Dale Mueller (Cathy Lachmann/Kypost.com).
For the first time in his adult life, the former Highlands coach is waking up with no game to play, no strategy to plot, no off-season regimen to direct.
There's more to the story when you become an Insider. WCPO Insider's membership is an additional benefit on top of everything you can get for free on WCPO.com. We created an entire digital organization dedicated to bringing you exclusive access to in-depth stories that you can’t get anywhere else, handpicked events, and incredible savings on things you love to do. To find out more click here.
FORT THOMAS, Ky. - One week ago Friday, he was preparing to coach the last game of his legendary high school football career. Only Dale Mueller and his family knew the end was at hand. He told them last year that this season would be his last. No one spilled the beans. If only our government were so discreet. After 29 years as a head coach, 309 victories including 11 Kentucky state championships, Dale knew when it was time to go. Walking away while you still want to be somewhere rather than it being required is a rare gift bestowed on few people. Fewer still leave on their own terms under their own power. But Dale Mueller’s achievements will endure. He brings to mind my uncle, John T. Emmett, better known to generations of high school scholars as Latin Jack. Uncle Jack can still do it all - play piano, clarinet and sax - but what he did best was teach. He no longer does in a formal context, but his lessons linger. I asked him years ago why he didn’t become a college professor. More money, more prestige, I thought, but not the rewards that mattered to him. “I feel I can make the biggest impact on the most people teaching at the high school level,” he said.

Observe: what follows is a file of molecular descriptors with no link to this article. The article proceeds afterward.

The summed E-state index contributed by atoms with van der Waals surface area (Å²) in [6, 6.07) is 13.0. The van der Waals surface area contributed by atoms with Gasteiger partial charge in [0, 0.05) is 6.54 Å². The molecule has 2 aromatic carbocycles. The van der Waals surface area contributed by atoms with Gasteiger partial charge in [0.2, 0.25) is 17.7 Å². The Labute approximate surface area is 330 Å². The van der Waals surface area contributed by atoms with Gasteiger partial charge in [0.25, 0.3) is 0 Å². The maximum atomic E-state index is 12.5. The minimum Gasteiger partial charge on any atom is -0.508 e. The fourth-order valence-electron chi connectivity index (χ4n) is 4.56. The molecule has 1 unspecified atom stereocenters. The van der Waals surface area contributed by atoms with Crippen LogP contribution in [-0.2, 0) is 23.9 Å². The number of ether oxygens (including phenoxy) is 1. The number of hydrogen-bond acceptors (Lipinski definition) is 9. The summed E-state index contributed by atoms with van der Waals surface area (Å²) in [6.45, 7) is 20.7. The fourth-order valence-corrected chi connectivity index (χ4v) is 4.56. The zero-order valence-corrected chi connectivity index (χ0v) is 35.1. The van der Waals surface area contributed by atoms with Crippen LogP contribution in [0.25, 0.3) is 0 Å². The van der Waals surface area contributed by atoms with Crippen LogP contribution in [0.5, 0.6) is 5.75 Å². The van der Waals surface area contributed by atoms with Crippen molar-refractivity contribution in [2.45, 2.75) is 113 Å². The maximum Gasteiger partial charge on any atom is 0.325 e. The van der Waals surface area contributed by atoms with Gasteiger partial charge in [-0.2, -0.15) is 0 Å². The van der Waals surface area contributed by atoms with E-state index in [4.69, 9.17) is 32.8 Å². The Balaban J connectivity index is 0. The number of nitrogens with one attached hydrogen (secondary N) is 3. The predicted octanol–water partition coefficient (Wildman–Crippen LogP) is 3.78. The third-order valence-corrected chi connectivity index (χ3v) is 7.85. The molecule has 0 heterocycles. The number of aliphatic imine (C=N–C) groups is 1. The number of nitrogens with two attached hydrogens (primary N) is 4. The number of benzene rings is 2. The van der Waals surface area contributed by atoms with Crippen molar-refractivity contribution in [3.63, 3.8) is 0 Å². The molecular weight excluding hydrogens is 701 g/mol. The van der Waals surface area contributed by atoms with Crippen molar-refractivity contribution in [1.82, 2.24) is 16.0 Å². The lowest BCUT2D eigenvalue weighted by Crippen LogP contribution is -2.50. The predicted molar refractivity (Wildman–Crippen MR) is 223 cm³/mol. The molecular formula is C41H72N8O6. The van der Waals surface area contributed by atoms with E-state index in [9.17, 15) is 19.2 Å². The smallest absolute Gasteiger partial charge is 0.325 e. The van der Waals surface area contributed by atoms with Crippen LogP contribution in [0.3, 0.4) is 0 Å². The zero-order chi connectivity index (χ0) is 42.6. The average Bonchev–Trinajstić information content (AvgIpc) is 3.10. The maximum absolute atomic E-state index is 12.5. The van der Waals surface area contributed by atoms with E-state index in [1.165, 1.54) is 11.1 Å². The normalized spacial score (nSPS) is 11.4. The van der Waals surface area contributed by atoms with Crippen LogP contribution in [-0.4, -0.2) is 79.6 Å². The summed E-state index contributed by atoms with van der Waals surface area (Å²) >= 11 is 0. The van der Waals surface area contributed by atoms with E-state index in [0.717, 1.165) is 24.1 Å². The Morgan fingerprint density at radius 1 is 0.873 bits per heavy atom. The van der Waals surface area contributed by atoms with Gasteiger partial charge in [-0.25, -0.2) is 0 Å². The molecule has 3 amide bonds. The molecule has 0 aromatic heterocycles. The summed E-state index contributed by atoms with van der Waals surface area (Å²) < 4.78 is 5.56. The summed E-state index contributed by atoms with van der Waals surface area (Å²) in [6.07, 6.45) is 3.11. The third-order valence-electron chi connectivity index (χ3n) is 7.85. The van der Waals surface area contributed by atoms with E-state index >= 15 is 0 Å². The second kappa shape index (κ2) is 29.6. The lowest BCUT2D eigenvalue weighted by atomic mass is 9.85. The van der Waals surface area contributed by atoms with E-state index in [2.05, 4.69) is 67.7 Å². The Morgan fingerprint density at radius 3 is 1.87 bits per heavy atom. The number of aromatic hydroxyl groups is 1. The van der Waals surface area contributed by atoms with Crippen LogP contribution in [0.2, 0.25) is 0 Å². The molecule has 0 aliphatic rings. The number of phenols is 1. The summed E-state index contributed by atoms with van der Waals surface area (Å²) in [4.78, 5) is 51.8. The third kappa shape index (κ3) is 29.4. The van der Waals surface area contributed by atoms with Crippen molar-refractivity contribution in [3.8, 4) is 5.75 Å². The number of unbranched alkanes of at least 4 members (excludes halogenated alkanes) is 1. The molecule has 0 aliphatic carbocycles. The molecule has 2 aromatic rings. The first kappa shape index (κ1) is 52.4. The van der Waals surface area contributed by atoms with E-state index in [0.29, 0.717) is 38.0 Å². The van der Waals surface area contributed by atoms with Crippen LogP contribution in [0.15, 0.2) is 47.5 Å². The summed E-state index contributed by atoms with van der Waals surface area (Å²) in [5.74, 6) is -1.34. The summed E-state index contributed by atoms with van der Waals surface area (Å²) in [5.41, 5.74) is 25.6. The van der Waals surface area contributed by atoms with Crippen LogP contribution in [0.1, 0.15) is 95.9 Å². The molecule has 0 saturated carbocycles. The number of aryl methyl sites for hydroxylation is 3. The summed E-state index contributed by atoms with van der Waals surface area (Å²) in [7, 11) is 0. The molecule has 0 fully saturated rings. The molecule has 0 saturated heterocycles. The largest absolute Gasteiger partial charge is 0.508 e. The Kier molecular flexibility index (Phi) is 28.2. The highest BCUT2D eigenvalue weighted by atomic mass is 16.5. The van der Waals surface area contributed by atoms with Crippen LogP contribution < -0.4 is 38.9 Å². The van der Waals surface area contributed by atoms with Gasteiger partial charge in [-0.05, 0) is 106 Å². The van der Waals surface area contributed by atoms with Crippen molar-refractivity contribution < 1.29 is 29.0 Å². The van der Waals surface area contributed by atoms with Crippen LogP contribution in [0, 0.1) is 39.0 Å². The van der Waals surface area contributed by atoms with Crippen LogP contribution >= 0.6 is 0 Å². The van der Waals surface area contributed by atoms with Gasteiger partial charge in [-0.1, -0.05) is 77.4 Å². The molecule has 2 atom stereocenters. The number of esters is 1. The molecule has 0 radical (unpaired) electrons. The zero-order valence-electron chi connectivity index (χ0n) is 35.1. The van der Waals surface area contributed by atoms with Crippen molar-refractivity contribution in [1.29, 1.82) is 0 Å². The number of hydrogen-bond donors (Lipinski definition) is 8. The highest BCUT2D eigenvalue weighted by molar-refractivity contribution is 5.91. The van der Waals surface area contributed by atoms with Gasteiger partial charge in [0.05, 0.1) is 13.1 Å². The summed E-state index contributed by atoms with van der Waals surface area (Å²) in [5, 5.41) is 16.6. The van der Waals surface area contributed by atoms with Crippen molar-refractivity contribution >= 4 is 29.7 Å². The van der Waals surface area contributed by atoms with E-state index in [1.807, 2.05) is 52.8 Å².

Legions of his mentees agree that is where he left his indelible mark. Dale Mueller was offered the chance to try his hand at the college level, but he too stayed the course. And thousands, that is no exaggeration, thousands of his former players can attest to the impact his decision had on their lives.
More money, more prestige, it was there any number of times, but Dale knew where he needed and wanted to be. And he made his last, best stand at his alma mater, Fort Thomas Highlands, where he rewrote an already impressive record book. A litany of .800 winning percentages makes the Bluebirds the Gold Standard of the Commonwealth. Now Dale will pass the baton after a race very well run with generations of winners in his wake. For the first time in his adult life, Dale will awake with no game to play, no strategy to plot, no off-season regimen to direct. I doubt he will sleep in. While he has turned the page on one chapter of his life’s work, he’s hardly finished making a difference.